A Brasilia VH-XFZ was on a visual approach to Cairns from the south-east and was tracking to left base runway 15. A Citation VH-PSU departed from runway 15 without a separation standard being applied by the approach controller between the two aircraft. The aircraft passed with approximately 500 ft difference in their altitudes when there was less than 3 NM laterally between them.
The controller could have either coordinated the use of a visual separation procedure with the aerodrome controller or the crew of either aircraft, or employed a 1,000 ft vertical separation standard or a 3 NM radar standard to ensure that the aircraft were separated.
The investigation revealed that the controller was aware that a separation standard was required. This was confirmed by the controller's request to the pilot of XFZ to report seeing PSU that was shortly to depart. However, subsequent actions limited the ability of the pilot of XFZ to comply with the request. If this sighting had been achieved, it would have allowed the transfer of separation responsibility from the controller to the pilot. This procedure did not provide separation assurance and was a "fail-unsafe" procedure as it relied solely on the pilot's ability to to see the other aircraft and limited the controllers' options should the pilot be unable to comply.
When the crew of XFZ were unable to sight PSU the controller then monitored PSU's climb performance and assessed that the aircraft would not collide. However, vertical separation reduced to less than the standard when there was no radar standard being applied.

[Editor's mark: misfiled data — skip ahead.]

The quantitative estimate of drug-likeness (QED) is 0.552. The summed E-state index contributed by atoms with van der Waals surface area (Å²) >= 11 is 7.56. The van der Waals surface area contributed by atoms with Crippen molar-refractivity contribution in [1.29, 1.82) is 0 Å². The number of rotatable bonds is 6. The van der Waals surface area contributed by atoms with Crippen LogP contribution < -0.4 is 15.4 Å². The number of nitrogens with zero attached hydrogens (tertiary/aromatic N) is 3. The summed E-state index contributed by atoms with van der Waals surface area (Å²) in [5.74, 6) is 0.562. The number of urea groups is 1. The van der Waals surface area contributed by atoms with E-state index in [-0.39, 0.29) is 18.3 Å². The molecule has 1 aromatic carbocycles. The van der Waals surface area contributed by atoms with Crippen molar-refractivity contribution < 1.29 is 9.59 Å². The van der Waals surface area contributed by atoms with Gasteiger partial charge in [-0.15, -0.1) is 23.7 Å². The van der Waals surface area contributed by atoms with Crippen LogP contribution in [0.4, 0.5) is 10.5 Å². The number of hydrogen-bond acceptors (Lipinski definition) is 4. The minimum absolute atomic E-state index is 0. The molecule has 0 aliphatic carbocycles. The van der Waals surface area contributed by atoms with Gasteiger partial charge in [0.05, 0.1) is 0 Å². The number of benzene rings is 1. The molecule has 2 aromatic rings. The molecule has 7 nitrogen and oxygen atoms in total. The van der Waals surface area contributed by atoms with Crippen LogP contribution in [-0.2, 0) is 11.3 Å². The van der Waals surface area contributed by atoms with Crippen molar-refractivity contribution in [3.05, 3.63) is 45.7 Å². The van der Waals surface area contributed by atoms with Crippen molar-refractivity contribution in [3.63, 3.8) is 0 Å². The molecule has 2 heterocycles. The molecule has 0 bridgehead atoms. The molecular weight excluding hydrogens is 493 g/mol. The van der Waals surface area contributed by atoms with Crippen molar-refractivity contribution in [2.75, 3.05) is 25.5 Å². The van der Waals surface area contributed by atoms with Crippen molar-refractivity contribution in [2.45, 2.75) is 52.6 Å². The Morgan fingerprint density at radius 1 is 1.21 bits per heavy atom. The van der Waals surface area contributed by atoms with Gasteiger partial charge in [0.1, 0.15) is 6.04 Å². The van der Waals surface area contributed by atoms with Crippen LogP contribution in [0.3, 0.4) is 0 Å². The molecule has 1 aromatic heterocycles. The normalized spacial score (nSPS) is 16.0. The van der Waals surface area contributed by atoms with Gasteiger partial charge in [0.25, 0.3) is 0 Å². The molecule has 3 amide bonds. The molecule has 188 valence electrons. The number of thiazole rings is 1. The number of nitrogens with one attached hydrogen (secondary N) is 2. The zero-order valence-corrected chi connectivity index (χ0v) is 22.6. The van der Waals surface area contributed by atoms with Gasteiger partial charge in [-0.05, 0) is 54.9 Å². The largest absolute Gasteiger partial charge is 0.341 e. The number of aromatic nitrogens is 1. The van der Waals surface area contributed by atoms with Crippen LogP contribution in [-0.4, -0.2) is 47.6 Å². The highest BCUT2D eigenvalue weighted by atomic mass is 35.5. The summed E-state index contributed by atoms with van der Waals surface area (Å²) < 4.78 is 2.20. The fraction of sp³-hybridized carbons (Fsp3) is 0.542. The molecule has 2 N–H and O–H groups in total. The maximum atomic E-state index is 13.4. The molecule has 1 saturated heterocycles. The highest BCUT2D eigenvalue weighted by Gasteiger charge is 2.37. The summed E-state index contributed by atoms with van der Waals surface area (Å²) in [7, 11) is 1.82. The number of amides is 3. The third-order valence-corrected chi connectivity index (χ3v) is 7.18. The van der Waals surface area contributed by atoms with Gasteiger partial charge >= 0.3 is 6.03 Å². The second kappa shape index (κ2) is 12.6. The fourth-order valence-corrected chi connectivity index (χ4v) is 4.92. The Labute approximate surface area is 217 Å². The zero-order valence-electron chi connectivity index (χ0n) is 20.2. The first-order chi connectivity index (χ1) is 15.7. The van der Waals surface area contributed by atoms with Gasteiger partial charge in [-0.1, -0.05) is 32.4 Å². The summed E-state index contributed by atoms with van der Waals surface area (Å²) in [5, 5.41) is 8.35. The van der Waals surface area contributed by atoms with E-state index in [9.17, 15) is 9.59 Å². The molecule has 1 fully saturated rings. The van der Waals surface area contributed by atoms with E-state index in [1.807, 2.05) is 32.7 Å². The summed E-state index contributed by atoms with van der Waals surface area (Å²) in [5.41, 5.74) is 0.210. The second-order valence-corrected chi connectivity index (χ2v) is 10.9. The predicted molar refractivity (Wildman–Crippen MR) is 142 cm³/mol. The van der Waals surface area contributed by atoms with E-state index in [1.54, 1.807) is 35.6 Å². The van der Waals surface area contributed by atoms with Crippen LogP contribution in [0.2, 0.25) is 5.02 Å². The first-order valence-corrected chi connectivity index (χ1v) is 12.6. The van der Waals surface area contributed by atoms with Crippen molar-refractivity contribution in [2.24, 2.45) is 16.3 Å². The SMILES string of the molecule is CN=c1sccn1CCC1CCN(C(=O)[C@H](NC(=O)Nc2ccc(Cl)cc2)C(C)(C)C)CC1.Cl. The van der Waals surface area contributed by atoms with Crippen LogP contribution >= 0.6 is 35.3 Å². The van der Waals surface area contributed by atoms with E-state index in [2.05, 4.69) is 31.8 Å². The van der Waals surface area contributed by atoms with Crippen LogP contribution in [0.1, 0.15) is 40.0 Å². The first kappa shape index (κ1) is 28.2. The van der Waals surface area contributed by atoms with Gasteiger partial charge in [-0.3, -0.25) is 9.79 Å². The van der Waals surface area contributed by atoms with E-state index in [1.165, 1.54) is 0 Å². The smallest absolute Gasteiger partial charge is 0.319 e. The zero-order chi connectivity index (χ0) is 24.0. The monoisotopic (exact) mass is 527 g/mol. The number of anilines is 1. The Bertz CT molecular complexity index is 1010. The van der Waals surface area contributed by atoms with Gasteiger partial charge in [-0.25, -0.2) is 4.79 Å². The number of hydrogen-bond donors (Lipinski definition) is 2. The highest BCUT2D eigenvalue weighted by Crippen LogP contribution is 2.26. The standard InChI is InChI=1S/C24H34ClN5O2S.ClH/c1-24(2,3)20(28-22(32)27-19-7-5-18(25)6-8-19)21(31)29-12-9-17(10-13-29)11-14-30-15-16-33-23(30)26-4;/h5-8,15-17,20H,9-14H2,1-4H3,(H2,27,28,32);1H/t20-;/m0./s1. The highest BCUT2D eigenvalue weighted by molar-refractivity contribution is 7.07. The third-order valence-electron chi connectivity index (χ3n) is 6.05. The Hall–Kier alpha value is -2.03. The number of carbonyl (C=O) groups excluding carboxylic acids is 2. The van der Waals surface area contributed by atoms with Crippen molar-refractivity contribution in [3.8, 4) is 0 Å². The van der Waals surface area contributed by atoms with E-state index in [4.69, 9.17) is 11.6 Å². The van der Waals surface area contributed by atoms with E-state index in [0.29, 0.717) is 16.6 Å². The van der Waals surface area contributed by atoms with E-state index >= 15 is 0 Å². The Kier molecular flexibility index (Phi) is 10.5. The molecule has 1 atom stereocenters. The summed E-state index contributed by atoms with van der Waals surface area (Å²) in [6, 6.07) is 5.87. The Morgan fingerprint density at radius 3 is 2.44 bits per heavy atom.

The use of a radar standard was constrained by the disposition and intended tracks of the aircraft. In this situation, the Manual of Air Traffic Services (MATS), 9-2-1, paragraph 19 states that a procedural separation standard shall be applied. Also, the controllers actions did not comply with MATS 4-1-1, paragraphs 4-6 which places greater emphasis on traffic planning and conflict avoidance by controllers instead of conflict resolution. The use of separation assurance techniques by the controller would have ensured the separation of the aircraft.
As a result of this and other occurrences, the Australian Transport Safety Bureau (formerly BASI) is currently investigating a safety deficiency. The deficiency relates to aspects of separation assurance techniques within air traffic control.
Any safety output issued as a result of this analysis will be published in the Bureau's Quarterly Safety Deficiency Report.
|Date:||09 November 1999||Investigation status:||Completed|
|Time:||0820 hours EST|
|Location:||9 km ENE Cairns, (VOR)|
|State:||Queensland||Occurrence type:||Loss of separation|
|Release date:||26 April 2000||Occurrence category:||Incident|
|Report status:||Final||Highest injury level:||None|
Aircraft 1 details
|Aircraft manufacturer||Embraer-Empresa Brasileira De Aeronautica|
|Type of operation||Air Transport Low Capacity|
|Damage to aircraft||Nil|
|Departure point||Townsville, QLD|
Aircraft 2 details
|Aircraft manufacturer||Cessna Aircraft Company|
|Type of operation||Aerial Work|
|Damage to aircraft||Nil|
|Departure point||Cairns, QLD|
|Departure time||0802 hours EST|